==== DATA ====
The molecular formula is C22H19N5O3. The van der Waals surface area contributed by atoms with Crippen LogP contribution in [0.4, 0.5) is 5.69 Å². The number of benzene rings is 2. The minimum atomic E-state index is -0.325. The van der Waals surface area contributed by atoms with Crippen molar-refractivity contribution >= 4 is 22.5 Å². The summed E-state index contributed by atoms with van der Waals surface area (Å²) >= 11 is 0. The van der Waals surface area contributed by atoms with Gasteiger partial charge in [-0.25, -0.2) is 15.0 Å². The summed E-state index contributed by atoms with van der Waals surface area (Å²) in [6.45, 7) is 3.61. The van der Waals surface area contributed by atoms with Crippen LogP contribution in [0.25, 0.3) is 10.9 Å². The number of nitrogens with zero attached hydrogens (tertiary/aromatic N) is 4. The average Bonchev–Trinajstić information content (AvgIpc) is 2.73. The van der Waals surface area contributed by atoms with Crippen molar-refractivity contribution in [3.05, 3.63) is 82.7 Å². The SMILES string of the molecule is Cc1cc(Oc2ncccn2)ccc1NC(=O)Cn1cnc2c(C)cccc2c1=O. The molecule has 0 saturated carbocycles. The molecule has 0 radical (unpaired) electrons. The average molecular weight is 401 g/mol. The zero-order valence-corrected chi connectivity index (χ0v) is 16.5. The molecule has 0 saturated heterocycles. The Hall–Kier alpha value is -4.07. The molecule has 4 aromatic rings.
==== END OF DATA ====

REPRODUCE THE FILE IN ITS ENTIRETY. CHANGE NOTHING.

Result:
The molecular formula is C22H19N5O3. The van der Waals surface area contributed by atoms with Crippen LogP contribution in [0.4, 0.5) is 5.69 Å². The number of benzene rings is 2. The minimum atomic E-state index is -0.325. The van der Waals surface area contributed by atoms with Crippen molar-refractivity contribution >= 4 is 22.5 Å². The summed E-state index contributed by atoms with van der Waals surface area (Å²) >= 11 is 0. The van der Waals surface area contributed by atoms with Gasteiger partial charge in [-0.25, -0.2) is 15.0 Å². The summed E-state index contributed by atoms with van der Waals surface area (Å²) in [6.45, 7) is 3.61. The van der Waals surface area contributed by atoms with Crippen LogP contribution in [0.25, 0.3) is 10.9 Å². The number of nitrogens with zero attached hydrogens (tertiary/aromatic N) is 4. The average Bonchev–Trinajstić information content (AvgIpc) is 2.73. The van der Waals surface area contributed by atoms with Crippen molar-refractivity contribution in [3.05, 3.63) is 82.7 Å². The SMILES string of the molecule is Cc1cc(Oc2ncccn2)ccc1NC(=O)Cn1cnc2c(C)cccc2c1=O. The molecule has 0 saturated carbocycles. The molecule has 0 radical (unpaired) electrons. The average molecular weight is 401 g/mol. The zero-order valence-corrected chi connectivity index (χ0v) is 16.5. The molecule has 0 saturated heterocycles. The Hall–Kier alpha value is -4.07. The molecule has 4 aromatic rings.